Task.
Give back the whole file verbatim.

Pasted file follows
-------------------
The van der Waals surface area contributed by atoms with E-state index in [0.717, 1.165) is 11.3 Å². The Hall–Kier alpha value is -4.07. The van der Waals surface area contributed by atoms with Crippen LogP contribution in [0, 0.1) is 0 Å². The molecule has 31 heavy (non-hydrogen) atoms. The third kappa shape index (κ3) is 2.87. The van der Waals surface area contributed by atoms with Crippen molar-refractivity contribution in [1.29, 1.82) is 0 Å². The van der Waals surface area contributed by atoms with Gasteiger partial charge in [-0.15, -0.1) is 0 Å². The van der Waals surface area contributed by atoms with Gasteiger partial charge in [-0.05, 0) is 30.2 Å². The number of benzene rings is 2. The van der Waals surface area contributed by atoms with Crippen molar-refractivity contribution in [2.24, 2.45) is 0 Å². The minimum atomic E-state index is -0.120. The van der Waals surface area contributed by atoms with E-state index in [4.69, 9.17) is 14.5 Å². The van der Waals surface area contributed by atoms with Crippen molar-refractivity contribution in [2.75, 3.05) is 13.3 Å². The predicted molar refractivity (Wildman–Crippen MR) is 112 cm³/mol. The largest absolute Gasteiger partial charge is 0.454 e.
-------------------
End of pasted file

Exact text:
The van der Waals surface area contributed by atoms with E-state index in [0.717, 1.165) is 11.3 Å². The Hall–Kier alpha value is -4.07. The van der Waals surface area contributed by atoms with Crippen LogP contribution in [0, 0.1) is 0 Å². The molecule has 31 heavy (non-hydrogen) atoms. The third kappa shape index (κ3) is 2.87. The van der Waals surface area contributed by atoms with Crippen molar-refractivity contribution in [1.29, 1.82) is 0 Å². The van der Waals surface area contributed by atoms with Gasteiger partial charge in [-0.15, -0.1) is 0 Å². The van der Waals surface area contributed by atoms with Gasteiger partial charge in [-0.05, 0) is 30.2 Å². The number of benzene rings is 2. The van der Waals surface area contributed by atoms with Crippen molar-refractivity contribution in [2.24, 2.45) is 0 Å². The minimum atomic E-state index is -0.120. The van der Waals surface area contributed by atoms with E-state index in [4.69, 9.17) is 14.5 Å². The van der Waals surface area contributed by atoms with Crippen molar-refractivity contribution in [2.75, 3.05) is 13.3 Å². The predicted molar refractivity (Wildman–Crippen MR) is 112 cm³/mol. The largest absolute Gasteiger partial charge is 0.454 e.